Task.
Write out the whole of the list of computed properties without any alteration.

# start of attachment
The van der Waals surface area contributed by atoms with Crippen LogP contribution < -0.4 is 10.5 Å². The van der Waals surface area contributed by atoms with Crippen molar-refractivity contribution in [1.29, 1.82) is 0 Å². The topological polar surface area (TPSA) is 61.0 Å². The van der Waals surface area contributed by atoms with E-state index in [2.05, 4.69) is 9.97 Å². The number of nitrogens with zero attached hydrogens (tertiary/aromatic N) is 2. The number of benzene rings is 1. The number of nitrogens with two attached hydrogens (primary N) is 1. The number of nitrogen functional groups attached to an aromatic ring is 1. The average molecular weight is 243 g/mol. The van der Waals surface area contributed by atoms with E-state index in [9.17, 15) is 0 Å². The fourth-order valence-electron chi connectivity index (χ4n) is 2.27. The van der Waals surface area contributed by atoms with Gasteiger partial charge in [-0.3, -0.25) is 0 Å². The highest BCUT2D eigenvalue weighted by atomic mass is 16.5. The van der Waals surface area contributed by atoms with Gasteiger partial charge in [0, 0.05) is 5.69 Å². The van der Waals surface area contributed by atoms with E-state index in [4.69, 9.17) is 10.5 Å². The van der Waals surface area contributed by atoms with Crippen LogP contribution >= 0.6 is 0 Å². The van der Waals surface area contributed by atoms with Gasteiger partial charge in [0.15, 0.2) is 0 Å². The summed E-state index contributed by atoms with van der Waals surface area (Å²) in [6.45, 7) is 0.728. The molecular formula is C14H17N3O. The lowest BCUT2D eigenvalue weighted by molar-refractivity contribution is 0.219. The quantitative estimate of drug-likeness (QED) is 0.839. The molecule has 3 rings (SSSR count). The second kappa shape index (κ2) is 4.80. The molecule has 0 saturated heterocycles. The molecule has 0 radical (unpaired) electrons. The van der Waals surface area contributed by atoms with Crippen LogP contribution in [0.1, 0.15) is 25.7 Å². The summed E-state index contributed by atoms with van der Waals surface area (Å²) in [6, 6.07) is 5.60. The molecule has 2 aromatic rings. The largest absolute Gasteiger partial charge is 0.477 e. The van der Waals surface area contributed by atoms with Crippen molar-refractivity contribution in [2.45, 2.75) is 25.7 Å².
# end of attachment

The van der Waals surface area contributed by atoms with Crippen LogP contribution < -0.4 is 10.5 Å². The van der Waals surface area contributed by atoms with Crippen molar-refractivity contribution in [1.29, 1.82) is 0 Å². The topological polar surface area (TPSA) is 61.0 Å². The van der Waals surface area contributed by atoms with E-state index in [2.05, 4.69) is 9.97 Å². The number of nitrogens with zero attached hydrogens (tertiary/aromatic N) is 2. The number of benzene rings is 1. The number of nitrogens with two attached hydrogens (primary N) is 1. The number of nitrogen functional groups attached to an aromatic ring is 1. The average molecular weight is 243 g/mol. The van der Waals surface area contributed by atoms with E-state index in [9.17, 15) is 0 Å². The fourth-order valence-electron chi connectivity index (χ4n) is 2.27. The van der Waals surface area contributed by atoms with Gasteiger partial charge in [-0.3, -0.25) is 0 Å². The highest BCUT2D eigenvalue weighted by atomic mass is 16.5. The van der Waals surface area contributed by atoms with Gasteiger partial charge in [0, 0.05) is 5.69 Å². The van der Waals surface area contributed by atoms with E-state index in [4.69, 9.17) is 10.5 Å². The van der Waals surface area contributed by atoms with Crippen LogP contribution >= 0.6 is 0 Å². The van der Waals surface area contributed by atoms with Gasteiger partial charge in [0.15, 0.2) is 0 Å². The summed E-state index contributed by atoms with van der Waals surface area (Å²) in [6.45, 7) is 0.728. The molecular formula is C14H17N3O. The lowest BCUT2D eigenvalue weighted by molar-refractivity contribution is 0.219. The quantitative estimate of drug-likeness (QED) is 0.839. The molecule has 3 rings (SSSR count). The second kappa shape index (κ2) is 4.80. The molecule has 0 saturated heterocycles. The molecule has 0 radical (unpaired) electrons. The van der Waals surface area contributed by atoms with Crippen LogP contribution in [0.1, 0.15) is 25.7 Å². The summed E-state index contributed by atoms with van der Waals surface area (Å²) in [6, 6.07) is 5.60. The molecule has 2 aromatic rings. The largest absolute Gasteiger partial charge is 0.477 e. The van der Waals surface area contributed by atoms with Crippen molar-refractivity contribution in [2.45, 2.75) is 25.7 Å².